The bill also requires that an MP leaving a political party sit as an independent during the time before the writ.

One fun loophole in that it doesn't appear that independents are covered by it - would this lead MPs to run as independents in order to choose which party to join based on how the session worked out?

And on a more snide note, is there any chance this bill would have been introduced if Kilgour or O'Brien had joined the Cons?

The CBC isn't perfect

But here's why it's still the best we have for now:
There are serious issues that should be debated -- ones that affect the heartbeat of a democracy. What do the media cover? How do they cover it? What motivates their decisions? Are there tendencies that apply to all news organizations, or only certain ones? Are there hidden agendas that people should be aware of?

But they should be debated seriously, by serious people. This latest Fraser Institute "study," like yelling at the TV, adds nothing.

Media that stands up for itself against ridiculous assaults from right-wing ideologues. No wonder Bill O'Reilly hates it.

Freedom Days

A quick link to this Babble discussion about the focus given to Fraser Institute's "Tax Freedom Day". My contribution was to suggest that rather than merely trying to shut down the current talking point, progressives should develop new ones of their own (in particular annual ones similar to the TFD concept). Here are the suggestions so far, please add any more ideas you can contribute.

Gender Freedom Day - the September or October day when the average male will earn as much as a comparable female will earn in a full year.

Executive Freedom Day - the day in early January when the average corporate CEO earns as much the average employee for that company. (For added fun we can have two such times hours apart, reflecting before-tax and after-tax.)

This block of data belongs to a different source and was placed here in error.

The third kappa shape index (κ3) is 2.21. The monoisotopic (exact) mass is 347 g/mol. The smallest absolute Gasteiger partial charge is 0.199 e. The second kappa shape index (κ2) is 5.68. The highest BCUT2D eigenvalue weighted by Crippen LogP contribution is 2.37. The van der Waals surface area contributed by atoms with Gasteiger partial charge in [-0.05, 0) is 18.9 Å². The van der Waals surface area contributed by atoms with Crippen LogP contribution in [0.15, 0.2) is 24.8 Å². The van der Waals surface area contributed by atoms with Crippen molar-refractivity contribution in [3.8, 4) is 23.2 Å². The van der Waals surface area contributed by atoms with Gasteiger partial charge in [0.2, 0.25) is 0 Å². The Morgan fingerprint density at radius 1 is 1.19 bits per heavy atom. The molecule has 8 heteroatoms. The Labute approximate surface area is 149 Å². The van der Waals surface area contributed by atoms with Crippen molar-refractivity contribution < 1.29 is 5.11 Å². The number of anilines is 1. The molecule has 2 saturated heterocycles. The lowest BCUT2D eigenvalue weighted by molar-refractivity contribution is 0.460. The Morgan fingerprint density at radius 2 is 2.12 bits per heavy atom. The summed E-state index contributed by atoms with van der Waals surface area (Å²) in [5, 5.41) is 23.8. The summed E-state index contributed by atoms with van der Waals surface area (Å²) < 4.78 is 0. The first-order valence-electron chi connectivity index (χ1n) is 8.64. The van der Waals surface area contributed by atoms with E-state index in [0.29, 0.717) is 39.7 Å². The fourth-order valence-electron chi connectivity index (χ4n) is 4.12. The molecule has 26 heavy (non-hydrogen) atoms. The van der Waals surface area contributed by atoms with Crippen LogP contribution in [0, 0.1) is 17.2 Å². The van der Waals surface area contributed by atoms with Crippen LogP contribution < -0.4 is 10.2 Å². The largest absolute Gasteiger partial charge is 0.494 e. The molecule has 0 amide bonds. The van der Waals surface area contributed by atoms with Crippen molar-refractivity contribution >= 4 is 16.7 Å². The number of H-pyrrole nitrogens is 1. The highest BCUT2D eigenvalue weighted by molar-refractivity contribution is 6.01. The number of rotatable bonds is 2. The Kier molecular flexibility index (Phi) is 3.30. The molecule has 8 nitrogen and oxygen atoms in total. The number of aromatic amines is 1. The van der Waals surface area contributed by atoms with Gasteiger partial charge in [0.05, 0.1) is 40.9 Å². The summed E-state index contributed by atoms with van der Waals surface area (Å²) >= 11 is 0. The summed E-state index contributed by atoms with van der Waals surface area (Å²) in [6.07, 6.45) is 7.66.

Welcome to Canada Day (renamed from the thread) - Some day from late August to mid September, highlighting the lower wages first-gen immigrants earn.

Private Auto Insurance Freedom Day - For the New Democrats out West, this is self explanatory.

US Tuition Freedom Day - The difference between American and Canadian university tuitions.

Go to it!

It's up...

...but is it going anywhere yet?

IWT News went live on Wednesday, and I've been avoiding another link in hopes that a bit more substance would be put on the site. So far it's limited to a promotional video, a survey on current news coverage, and a blog which only covers issues related to IWT News itself.

The disappointing part to me is that the intention seems to be to use the Web only for fund-raising purposes, rather than as an easy and cheap means of getting a foot in the door. A couple of blog entries a day pointing out news stories which aren't getting much press would go a long way toward showing what the network will eventually hope to accomplish. The power of the Web is great, but so too is the pace - and I hope IWT will keep up.

Thursday, June 16, 2005

Pillorella pilloried

No, I'm not the only one who's appalled at the actions of the then-ambassador to Syria.

From CBC:
Former Canadian ambassador to the UN Paul Heinbecker berated his colleague Franco Pillarella for comments made at the Maher Arar inquiry...

Heinbecker spent 40 years in the Department of Foreign Affairs. He says everybody knows Syria has a bad human rights record and for Pillarella to say otherwise, casts a pall over the entire foreign service.

"I think it puts the Department of Foreign Affairs and the foreign service in a bad light," he said...

He says it is the ambassador's job to know the situation in-country and act accordingly.

Never mind ambassadors, doesn't pretty much any job involve generally paying attention to one's surrounding circumstances?

(Conservative strategists excepted of course. But to my knowledge none of them have been given diplomatic postings just yet.)

Contributory negligence

Dalton McGuinty unveils a plan to sue the U.S. over smog.

Very interesting idea, but there are a few problems:

(1) Ontario itself hasn't yet stopped using coal-fired plants, and doesn't plan to for a few years yet:
Despite a Liberal promise to close all of the province’s coal-burning generating stations by 2007, only three will close on schedule. The fourth, Nanticoke — the province’s worst polluter — will close in 2009.